mwf247,Without $4.00/gallon gas, there is very little incentive to reduce fuel consumption nor to develop domestic supplies that would make the U.S. less dependent on imported oil. Additionally, low oil prices make alternative technologies economically unviable in spite of massive subsidies.Perhaps, you could explain what steps the U.S. has taken to reduce seriously dependence. A couple of approaches have been tried which seem to be a return to playbook of the 1970s:1. Corn based ethanol has converted a food into a fuel that cannot compete either economically nor fuel efficiency with gasoline. Additionally, ethanol is corrosive and cannot be shipped through the existing pipelines but must be trucked. In the process, diversion of corn from the world food supply has distorted food prices as predicted by agricultural economists. With the decline of oil prices, corn based ethanol is set to die a natural death.2. Beefing up CAFE standards. Increased regulatory standards for fuel efficiency has hamstrung an industry during a very challenging recession. It will take years to replace all of the existing cars on the road today with fuel efficient models. Additionally, the consumer behavioral studies indicate that consumers drive more miles not less when they drive more fuel efficient cars. Another challenge to fuel independence is the growing # of vehicles per household. 3. Despite a 4% reduction in gasoline consumption, the U.S. and Canada lead the world in energy consumption. Unless there is a radical change in consumption patterns, you simply can't get to fuel independence using the present approach.4. Wind/solar - High capital costs, high maintenance costs, intermittant and inefficient electrical generating technology, millions in subsidies and additional millions required for grid infrastructure...even ethanol looks efficient by comparison.5. Opening up new areas for domestic exploration is a good idea however, the cost of exploration and development are far greater in the U.S. than in Saudia Arabia. Unless the international price of oil is high enough to justify extraction, domestic operations are not economically viable. One way of reducing consumption would be to raise the gas tax. Although most economists have favor a pigovian tax, we have yet to find politicians who have the intestinal fortitude to consider such a notion. The challenges to replacing gasoline with another fuel remain daunting, namely, one must provide an entirely new fuel infrastructure. This particular step does not appear to be on the table. Perhaps, you could enlighten us on the serious "steps" being taken to reduce dependence.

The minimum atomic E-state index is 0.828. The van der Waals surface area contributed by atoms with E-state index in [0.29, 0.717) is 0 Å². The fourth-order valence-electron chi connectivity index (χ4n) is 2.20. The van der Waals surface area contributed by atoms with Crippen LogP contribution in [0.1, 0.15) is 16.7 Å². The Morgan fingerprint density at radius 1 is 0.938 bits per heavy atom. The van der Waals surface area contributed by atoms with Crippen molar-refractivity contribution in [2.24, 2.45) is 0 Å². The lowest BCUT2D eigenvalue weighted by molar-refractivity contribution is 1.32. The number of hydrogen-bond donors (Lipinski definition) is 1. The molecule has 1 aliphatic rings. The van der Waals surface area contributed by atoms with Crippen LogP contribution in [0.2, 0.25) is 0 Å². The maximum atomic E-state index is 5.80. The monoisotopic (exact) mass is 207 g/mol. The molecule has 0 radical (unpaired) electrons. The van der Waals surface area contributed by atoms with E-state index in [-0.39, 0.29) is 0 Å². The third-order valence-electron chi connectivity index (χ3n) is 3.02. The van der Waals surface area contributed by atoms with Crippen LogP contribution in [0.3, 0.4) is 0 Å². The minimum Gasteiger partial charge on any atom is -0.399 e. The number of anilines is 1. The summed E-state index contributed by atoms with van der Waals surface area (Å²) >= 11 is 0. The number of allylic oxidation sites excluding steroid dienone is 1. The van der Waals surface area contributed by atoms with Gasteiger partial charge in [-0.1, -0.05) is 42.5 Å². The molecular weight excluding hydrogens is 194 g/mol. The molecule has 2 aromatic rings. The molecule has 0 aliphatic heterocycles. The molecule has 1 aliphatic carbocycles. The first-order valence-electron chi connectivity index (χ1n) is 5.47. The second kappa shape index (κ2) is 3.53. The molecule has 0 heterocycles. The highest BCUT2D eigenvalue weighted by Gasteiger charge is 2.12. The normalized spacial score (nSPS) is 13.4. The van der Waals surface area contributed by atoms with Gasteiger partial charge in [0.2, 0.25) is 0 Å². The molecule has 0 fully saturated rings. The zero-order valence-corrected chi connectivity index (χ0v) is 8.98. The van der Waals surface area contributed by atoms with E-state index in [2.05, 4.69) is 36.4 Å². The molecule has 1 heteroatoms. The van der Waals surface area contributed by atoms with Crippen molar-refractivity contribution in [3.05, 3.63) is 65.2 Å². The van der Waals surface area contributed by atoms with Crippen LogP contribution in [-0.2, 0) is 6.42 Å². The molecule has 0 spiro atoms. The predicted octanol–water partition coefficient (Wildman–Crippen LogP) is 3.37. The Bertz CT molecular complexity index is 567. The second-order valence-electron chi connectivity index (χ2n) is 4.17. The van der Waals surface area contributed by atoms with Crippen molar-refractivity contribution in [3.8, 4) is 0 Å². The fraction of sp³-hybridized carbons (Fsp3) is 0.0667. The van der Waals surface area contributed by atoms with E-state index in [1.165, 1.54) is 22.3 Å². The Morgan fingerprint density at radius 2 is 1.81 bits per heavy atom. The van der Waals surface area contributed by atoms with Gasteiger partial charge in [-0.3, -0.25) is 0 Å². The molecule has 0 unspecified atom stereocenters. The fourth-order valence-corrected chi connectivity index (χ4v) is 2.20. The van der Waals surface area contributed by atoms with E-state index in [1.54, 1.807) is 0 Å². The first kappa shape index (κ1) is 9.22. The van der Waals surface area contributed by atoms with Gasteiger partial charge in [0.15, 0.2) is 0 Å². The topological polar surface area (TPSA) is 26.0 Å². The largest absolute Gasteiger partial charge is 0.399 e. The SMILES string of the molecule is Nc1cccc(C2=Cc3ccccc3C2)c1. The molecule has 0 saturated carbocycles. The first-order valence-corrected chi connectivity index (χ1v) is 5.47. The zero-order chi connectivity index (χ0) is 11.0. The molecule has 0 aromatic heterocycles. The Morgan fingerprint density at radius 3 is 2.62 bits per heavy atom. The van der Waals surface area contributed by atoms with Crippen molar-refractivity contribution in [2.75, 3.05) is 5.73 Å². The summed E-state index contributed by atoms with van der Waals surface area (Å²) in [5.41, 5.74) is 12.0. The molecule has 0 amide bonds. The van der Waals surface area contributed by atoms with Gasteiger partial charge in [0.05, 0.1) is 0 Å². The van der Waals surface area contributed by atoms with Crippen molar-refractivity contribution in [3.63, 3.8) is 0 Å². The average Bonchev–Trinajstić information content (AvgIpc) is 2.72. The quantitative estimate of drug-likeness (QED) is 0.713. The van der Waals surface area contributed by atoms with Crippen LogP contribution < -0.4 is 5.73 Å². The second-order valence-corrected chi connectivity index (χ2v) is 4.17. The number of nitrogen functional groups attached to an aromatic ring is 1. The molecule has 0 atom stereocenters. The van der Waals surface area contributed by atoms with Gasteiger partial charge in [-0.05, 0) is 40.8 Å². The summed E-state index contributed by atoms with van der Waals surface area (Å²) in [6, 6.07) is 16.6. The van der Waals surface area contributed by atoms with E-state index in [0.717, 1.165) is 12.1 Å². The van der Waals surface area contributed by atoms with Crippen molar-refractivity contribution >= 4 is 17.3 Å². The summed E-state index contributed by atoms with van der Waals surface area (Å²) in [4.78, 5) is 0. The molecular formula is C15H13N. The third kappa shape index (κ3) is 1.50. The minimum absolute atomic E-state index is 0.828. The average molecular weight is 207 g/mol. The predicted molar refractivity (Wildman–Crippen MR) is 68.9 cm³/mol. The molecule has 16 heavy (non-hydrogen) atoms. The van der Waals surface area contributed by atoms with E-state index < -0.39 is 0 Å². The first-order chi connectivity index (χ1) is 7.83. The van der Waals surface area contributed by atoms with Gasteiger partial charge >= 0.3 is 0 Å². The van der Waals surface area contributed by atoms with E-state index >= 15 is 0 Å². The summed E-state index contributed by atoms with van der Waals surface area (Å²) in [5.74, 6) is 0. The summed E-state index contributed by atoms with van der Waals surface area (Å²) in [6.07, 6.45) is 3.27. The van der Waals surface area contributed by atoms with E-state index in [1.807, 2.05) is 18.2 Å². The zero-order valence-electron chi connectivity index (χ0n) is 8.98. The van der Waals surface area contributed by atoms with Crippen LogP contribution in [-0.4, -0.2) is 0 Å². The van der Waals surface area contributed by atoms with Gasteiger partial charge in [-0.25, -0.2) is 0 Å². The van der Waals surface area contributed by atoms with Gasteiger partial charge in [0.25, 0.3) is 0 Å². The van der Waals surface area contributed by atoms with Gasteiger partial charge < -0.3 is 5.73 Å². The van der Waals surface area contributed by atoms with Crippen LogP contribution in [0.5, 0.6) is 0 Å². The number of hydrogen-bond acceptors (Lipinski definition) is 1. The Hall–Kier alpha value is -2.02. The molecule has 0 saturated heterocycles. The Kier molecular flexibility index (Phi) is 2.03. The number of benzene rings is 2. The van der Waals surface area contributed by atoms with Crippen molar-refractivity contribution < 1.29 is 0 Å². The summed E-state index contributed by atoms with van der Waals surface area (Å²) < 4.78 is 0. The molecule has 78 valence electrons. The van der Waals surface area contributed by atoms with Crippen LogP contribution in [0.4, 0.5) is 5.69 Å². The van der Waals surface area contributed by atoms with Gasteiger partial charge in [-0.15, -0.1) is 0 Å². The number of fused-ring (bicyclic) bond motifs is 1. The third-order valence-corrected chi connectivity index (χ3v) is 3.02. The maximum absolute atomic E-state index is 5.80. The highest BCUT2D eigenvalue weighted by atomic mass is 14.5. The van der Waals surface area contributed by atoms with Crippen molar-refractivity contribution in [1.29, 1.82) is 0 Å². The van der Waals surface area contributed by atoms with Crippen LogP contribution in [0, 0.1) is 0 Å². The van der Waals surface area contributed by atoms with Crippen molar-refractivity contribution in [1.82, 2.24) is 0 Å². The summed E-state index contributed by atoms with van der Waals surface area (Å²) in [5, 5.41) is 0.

QT,Consider yourself enlightened. I said “taking steps to get serious”; not “serious steps”. And, so far, those steps have only been talk. That’s my point exactly. I think it would be a mistake to let the $1.50/gal gas prices kill plans to make the changes that we could clearly see were needed at $4/gal, or we will be right back in the same position.
I say that it is one of the best Christmas cards I've seen in awhile. We're all adults, we know how to keep it this way. I don't think the low gas prices will kill the great ideas envisioned some short time ago. I look for us to be completely free from foreign oil within 10 years... barring some strange scenario where Bush remains in office.
wfm247,Good intention are not the same thing as action. Politicians will talk until the problem recedes. Politicians don't actually create oil independence, economic growth, consumer behavior, or new fuel technology; they just take credit for things that other people create. I am less optimistic about technological change coming out of government. Aside from NASA, very few great technological breakthroughs have been created by government.Good luck with that.JamesB,That's what Nixon said and we became more rather than less dependent on foreign oil. Agree with wwf247 that unless there is a concrete strategy for meeting this goal, oil independence will not happen. You have to look at cost to bring a product to market. If it only costs $2.00/barrel in Saudia Arabia vs. $35.00-40.00/barrel in the U.S., the Saudis have comparative advantage that domestic producers cannot match. Unless the price of oil is high enough, drilling in the Alberta tar sands or the Alaska Wildlife Refuge is not economically viable. The alternative is government subsidization of an industry like the coal industry used to be in the UK or wind power in Germany. There is flagging support in Germany for high consumer rates which subsidize wind power at 44 cents per kwH. The cost of nuclear generated electricity is about 6 cents per kwH by contrast.
That Christmas tree needs a star on the top!Question: what market manoeuvres could possibly graph one?Best wishes for the new year.
Post a Comment
Dr. Mark J. Perry is a professor of economics and finance in the School of Management at the Flint campus of the University of Michigan.
Perry holds two graduate degrees in economics (M.A. and Ph.D.) from George Mason University near Washington, D.C. In addition, he holds an MBA degree in finance from the Curtis L. Carlson School of Management at the University of Minnesota. In addition to a faculty appointment at the University of Michigan-Flint, Perry is also a visiting scholar at The American Enterprise Institute in Washington, D.C.
View my complete profile